Veganuary: Nutritionists weigh the pros and cons of a vegan diet | Food-wine News


From Sonam Kapoor to Shahid Kapoor, many of our beloved celebrities have turned vegan, owing to ethical and health considerations. With Veganuary here, an annual movement challenging individuals worldwide to embrace a plant-based lifestyle for January, there has been substantial momentum in adopting veganism since its inception in 2014. With the month coming to an end, thousands across the globe pledged to forgo animal products throughout this month. However, is embracing a vegan diet a healthy choice? And how does it compare to a non-vegetarian diet? We talked to nutritionists to find out.

The pros

Ritika Samaddar, regional head – South Zone, nutrition and dietetics, Max Super Speciality Hospital, Saket describes a vegan diet as one exclusively composed of plant-based foods, excluding all forms of animal or animal products, including staples like milk, ghee, and honey. “A healthy vegan diet encompasses a variety of food groups such as fruits, vegetables, whole grains, nuts, seeds, and legumes,” she said.

She highlighted that a well-balanced vegan diet can be rich in antioxidants, phytonutrients, and fibre. “Various studies have suggested that such a diet can prevent certain forms of cancer, particularly those related to the gastrointestinal tract,” Samaddar explained.

Additionally, the nutritionist noted the positive impact on dyslipidemias (unhealthy levels of lipids in the blood), leading to a reduction in low bad cholesterol levels.

In a similar vein, Manisha Choudhary, consultant – dietitian and nutritionist, Motherhood Hospitals, Noida said that the abundance of plant-based foods contributes to improved digestive health and weight management by imparting a sense of satiety or fullness.

Festive offer

Even for pregnant women, embracing a vegan diet can offer notable benefits for both the mother and the developing baby. “The abundance of folate, vitamins, and minerals supports the prevention of neural tube defects and ensures proper growth. The lower intake of saturated fats in a vegan diet may contribute to a healthier pregnancy, reducing the risk of gestational diabetes and hypertension. Additionally, the fibre content aids in maintaining steady blood sugar levels,” Choudhary advised.

The flip side

Veganuary health benefits,Vegan vs. non-vegetarian diet comparison, Plant-based lifestyle advantages What are the advantages and disadvantages of veganism? (Source: Freepik)

In the pursuit of a vegan diet, it’s imperative to address potential nutritional gaps that may arise due to the exclusion of certain food groups.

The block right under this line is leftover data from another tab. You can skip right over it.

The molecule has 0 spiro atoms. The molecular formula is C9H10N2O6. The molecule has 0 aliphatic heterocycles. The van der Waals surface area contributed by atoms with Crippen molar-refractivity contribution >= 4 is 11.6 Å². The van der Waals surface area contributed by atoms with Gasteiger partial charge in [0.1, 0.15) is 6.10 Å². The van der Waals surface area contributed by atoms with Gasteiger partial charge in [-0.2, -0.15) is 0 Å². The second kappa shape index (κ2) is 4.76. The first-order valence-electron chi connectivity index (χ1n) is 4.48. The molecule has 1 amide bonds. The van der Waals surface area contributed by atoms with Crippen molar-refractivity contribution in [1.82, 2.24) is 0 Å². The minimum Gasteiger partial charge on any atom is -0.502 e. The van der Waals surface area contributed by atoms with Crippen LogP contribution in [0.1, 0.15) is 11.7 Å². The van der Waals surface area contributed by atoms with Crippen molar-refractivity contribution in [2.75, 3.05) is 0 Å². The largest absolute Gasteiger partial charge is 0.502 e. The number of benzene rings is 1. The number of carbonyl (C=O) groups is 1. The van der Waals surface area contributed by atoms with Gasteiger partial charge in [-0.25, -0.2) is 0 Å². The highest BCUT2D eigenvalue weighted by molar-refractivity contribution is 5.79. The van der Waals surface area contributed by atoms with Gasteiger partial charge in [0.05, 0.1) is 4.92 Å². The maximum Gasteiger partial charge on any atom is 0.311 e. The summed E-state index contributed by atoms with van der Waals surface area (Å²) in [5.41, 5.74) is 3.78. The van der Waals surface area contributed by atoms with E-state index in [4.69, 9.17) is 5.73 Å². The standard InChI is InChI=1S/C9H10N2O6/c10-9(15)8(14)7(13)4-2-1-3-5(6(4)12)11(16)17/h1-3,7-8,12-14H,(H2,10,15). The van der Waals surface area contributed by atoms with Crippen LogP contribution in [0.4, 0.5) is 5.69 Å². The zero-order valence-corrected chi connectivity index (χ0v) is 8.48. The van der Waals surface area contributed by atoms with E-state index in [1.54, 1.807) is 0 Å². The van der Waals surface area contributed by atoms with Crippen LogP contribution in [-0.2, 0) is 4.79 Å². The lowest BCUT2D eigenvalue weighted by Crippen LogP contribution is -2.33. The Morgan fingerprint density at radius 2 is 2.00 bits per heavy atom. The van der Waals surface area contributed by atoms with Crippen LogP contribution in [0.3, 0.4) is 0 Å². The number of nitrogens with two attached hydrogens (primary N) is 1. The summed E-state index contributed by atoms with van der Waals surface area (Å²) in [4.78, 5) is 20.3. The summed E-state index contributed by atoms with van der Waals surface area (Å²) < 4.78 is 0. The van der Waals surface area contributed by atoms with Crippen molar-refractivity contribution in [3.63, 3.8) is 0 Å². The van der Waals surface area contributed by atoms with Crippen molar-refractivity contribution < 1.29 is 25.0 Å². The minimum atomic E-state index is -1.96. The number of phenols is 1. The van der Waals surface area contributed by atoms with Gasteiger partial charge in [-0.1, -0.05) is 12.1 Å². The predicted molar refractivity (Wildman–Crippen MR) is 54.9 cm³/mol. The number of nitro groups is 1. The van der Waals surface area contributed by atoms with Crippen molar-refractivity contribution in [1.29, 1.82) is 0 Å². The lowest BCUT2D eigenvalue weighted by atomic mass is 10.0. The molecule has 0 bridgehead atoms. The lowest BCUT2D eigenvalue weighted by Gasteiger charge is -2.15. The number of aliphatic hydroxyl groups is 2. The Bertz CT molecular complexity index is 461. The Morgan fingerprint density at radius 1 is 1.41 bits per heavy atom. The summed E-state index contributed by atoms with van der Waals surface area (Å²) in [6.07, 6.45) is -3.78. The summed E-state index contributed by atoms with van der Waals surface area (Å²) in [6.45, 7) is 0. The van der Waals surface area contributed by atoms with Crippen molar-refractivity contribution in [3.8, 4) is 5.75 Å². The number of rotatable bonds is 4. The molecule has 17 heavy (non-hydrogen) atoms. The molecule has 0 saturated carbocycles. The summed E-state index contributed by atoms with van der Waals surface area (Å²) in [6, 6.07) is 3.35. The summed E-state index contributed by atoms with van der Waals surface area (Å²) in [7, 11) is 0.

“Key nutrients such as vitamin B12, iron, zinc, omega-3 fatty acids, and protein, which are abundant in animal products, require careful attention. Vegans may need to incorporate fortified foods or supplements to ensure optimal intake of these vital nutrients,” explained Choudhary.

Samaddar recommended incorporating necessary supplements like vitamin D and B12, which may be deficient due to the absence of dairy and non-vegetarian foods. “Despite the potential deficiencies, a well-planned vegan diet, including alternative sources of calcium and vitamin D, nuts, seeds, lentils, oats, and millets, can meet protein requirements.”

Which is better: A vegan or non-vegetarian diet?

Citing studies, Samaddar pointed out that a vegan diet can aid in weight loss. “The reduction in total fat consumption and the high fibre content in plant-based diets contribute to this effect, differentiating it from meat-based or non-vegetarian diets, often high in saturated fats.”

Apart from this, the exclusion of red and processed meats further adds to the potential health benefits of a vegan diet, particularly for cardiovascular health, noted Choudhary. “The naturally low levels of saturated fats and cholesterol in a vegan diet, potentially impact cholesterol levels and reduce the risk of heart disease.”

However, it’s important to understand that the idea that a vegan diet is categorically superior to a meat-based one oversimplifies the complexities of nutritional science. “Both dietary approaches can be healthy if thoughtfully planned. A well-balanced meat-based diet, focusing on lean proteins, whole grains, and a variety of fruits and vegetables, can also provide a rich array of essential nutrients,” said Choudhary.

Ultimately, the efficacy of a dietary choice lies in its alignment with individual health goals, preferences, and nutritional requirements.


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